I keep running into brokers unhappy with their IDX solution.
They’re looking to refresh their websites but find that listings â€“ the most
important pieces of content they own — are laden with difficulty. Sure, you
can create or license a map display, or “forward this listing to a friend”, but
beyond that it gets tricky.
I talk to them about widgets, APIs, social features and
platforms that are easily integrated with and customized for their sites. But
when it comes time to talk listings we often hear things like:
“My MLS won’t allow that”
“My IDX vendor doesn’t do it”
“Our MLS software doesn’t do it”
“That’s too expensive”
“I don’t have programmers to make that happen”
It would be nice if listings flowed freely from their
headwaters in the MLS to broker and agent websites and out to buyers, sellers
and marketing partners. Really, it’s getting embarrassing that this isn’t the
Think about it: this blog post will be syndicated, tagged,
starred, shared, digged and alerted without me, the publisher, losing control
of his content. Sure, someone could copy, paste and edit my post, but I can do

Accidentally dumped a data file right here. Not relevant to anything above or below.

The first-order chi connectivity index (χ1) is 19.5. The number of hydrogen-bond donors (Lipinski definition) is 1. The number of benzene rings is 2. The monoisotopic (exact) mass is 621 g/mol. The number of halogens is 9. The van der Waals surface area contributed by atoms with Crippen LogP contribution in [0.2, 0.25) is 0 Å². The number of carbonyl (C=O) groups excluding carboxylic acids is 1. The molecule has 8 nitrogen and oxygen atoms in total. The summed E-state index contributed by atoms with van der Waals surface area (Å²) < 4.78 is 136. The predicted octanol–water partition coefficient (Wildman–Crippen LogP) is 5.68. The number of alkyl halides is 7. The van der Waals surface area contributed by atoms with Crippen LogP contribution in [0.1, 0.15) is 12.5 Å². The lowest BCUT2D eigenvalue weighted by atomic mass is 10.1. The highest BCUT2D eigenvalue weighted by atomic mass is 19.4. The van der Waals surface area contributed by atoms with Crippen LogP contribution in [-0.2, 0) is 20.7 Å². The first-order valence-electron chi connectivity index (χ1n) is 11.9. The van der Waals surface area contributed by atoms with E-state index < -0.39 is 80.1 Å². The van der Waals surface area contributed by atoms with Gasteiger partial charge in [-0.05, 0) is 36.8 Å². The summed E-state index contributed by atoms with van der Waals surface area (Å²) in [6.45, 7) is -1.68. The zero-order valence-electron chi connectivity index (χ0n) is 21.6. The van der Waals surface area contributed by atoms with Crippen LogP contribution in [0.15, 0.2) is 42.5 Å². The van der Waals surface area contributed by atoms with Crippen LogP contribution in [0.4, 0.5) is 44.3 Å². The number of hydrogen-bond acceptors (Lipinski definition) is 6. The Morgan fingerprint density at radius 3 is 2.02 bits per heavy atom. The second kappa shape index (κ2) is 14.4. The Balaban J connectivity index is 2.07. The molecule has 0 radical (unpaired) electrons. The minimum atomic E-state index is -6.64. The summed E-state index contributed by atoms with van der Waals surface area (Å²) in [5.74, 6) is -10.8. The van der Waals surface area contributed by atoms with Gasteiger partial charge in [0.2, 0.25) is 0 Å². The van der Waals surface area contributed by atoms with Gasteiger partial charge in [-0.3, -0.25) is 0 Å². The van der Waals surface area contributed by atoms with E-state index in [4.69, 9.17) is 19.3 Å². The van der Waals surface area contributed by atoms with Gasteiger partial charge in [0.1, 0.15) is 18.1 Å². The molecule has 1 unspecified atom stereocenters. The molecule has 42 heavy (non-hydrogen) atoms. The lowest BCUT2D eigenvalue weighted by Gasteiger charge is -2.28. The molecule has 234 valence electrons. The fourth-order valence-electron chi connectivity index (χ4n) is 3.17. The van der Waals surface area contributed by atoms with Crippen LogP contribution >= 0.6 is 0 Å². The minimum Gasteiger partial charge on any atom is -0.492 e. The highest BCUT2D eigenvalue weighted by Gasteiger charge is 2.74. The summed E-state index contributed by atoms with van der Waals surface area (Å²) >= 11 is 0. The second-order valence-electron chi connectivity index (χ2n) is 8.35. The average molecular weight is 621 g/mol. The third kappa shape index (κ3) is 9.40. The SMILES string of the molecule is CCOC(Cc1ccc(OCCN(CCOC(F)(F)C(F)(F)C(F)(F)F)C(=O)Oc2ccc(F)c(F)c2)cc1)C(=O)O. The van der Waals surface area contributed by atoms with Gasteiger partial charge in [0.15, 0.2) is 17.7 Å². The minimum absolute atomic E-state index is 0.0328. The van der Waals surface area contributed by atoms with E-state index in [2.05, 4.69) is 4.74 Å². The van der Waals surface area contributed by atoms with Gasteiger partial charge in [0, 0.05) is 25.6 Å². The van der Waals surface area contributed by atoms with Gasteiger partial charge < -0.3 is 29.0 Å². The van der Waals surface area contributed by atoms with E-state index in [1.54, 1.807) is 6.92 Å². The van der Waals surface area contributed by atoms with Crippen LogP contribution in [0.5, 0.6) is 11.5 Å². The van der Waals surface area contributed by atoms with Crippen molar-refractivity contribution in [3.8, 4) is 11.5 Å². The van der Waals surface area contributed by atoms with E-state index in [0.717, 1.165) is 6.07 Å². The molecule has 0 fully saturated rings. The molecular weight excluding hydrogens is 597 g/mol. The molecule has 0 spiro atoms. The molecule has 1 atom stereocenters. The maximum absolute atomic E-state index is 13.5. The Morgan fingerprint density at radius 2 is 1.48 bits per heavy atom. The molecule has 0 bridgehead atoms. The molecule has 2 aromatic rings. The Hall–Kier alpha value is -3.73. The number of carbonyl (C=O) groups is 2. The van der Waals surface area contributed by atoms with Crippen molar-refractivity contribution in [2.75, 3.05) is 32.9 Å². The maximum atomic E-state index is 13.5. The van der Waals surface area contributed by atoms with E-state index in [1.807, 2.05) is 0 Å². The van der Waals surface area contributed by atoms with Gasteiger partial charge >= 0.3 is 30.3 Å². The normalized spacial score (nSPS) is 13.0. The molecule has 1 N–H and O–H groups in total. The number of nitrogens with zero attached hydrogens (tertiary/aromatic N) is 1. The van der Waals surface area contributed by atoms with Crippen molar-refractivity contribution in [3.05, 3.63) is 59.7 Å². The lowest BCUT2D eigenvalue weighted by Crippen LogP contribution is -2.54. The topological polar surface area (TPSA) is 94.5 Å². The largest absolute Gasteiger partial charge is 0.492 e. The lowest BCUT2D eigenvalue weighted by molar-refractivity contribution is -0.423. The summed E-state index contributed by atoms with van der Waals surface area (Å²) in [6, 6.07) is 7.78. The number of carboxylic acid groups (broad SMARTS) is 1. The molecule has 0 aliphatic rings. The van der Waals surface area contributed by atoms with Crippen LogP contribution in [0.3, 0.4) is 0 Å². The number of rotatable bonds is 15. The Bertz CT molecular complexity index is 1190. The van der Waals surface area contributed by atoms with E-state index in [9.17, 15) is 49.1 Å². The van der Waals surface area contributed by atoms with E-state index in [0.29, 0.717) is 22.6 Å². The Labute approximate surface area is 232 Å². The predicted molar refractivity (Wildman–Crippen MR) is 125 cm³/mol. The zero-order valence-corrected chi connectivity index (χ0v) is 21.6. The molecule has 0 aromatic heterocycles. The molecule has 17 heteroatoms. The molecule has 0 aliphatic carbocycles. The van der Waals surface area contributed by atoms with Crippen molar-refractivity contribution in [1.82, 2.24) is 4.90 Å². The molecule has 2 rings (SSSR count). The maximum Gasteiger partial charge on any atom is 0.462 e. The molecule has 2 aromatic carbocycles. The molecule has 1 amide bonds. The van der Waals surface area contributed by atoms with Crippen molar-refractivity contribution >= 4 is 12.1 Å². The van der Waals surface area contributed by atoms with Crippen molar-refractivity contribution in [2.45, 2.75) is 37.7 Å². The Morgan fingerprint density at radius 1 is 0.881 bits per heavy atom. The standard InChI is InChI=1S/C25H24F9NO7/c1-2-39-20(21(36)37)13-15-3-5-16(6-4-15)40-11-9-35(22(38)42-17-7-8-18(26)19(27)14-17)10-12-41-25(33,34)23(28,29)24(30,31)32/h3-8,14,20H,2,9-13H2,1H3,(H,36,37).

this with IDX listings right now. It’s about the rules, not the exceptions.
How might it be different? Here are some rough ideas:
- Distribute listings via RSS. When an agent posts a listing in their MLS, they should be allowed to tag listings by the usual criteria â€“ beds, baths, price, neighborhood â€“ as well as a few fun ones. Say “Starbucks” or “Hip”. Why wait for an email update or slog through some poorly designed form when you can subscribe to the feed? Trulia does this, why can’t you?
- Del.icio.us for real estate. Yes, there are plenty of "saved search" features in traditional IDX feeds, but someone is going to get it right with a pure social bookmarking site for listings. Let consumers save their faves online for future reference or for other to comment and vote on. Incidentally, this would create a tremendous data set of client preferences and market trends.
- Integration with distribution sites. This too starts at the point entry into the MLS. Systems like Paragon and Tempo should offer one-click distribution to sites like Google Base, Oodle and others. Not comfortable with that? Don’t check the box.
I know it’s more complicated than I’ve made it out to be
here. My hope is more MLSs will take the lead in giving their customers the
tools they need to compete in a world where information flows freely.
— Brian Boero